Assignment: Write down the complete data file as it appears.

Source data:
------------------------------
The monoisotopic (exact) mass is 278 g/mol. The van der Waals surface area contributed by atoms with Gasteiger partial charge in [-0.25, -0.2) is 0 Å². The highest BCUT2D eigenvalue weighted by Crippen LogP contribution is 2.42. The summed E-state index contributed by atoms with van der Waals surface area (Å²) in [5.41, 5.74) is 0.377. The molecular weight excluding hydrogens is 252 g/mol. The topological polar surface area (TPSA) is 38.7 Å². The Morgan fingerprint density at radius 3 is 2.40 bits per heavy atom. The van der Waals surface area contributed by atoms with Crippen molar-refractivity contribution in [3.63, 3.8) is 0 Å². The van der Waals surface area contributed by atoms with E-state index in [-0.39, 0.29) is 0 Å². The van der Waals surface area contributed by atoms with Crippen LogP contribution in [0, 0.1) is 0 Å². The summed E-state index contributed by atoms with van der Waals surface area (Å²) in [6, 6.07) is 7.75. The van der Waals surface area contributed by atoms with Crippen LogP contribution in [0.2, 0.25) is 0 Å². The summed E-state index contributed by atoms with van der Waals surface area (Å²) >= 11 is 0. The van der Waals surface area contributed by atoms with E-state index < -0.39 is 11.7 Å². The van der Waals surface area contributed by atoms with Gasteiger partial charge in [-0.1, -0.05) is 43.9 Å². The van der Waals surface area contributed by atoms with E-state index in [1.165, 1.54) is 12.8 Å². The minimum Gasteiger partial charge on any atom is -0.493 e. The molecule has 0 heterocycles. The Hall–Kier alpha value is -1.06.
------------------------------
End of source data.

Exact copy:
The monoisotopic (exact) mass is 278 g/mol. The van der Waals surface area contributed by atoms with Gasteiger partial charge in [-0.25, -0.2) is 0 Å². The highest BCUT2D eigenvalue weighted by Crippen LogP contribution is 2.42. The summed E-state index contributed by atoms with van der Waals surface area (Å²) in [5.41, 5.74) is 0.377. The molecular weight excluding hydrogens is 252 g/mol. The topological polar surface area (TPSA) is 38.7 Å². The Morgan fingerprint density at radius 3 is 2.40 bits per heavy atom. The van der Waals surface area contributed by atoms with Crippen molar-refractivity contribution in [3.63, 3.8) is 0 Å². The van der Waals surface area contributed by atoms with E-state index in [-0.39, 0.29) is 0 Å². The van der Waals surface area contributed by atoms with Crippen LogP contribution in [0, 0.1) is 0 Å². The summed E-state index contributed by atoms with van der Waals surface area (Å²) in [6, 6.07) is 7.75. The van der Waals surface area contributed by atoms with Crippen LogP contribution in [0.2, 0.25) is 0 Å². The summed E-state index contributed by atoms with van der Waals surface area (Å²) >= 11 is 0. The van der Waals surface area contributed by atoms with E-state index < -0.39 is 11.7 Å². The van der Waals surface area contributed by atoms with Gasteiger partial charge in [-0.1, -0.05) is 43.9 Å². The van der Waals surface area contributed by atoms with E-state index in [1.165, 1.54) is 12.8 Å². The minimum Gasteiger partial charge on any atom is -0.493 e. The molecule has 0 heterocycles. The Hall–Kier alpha value is -1.06.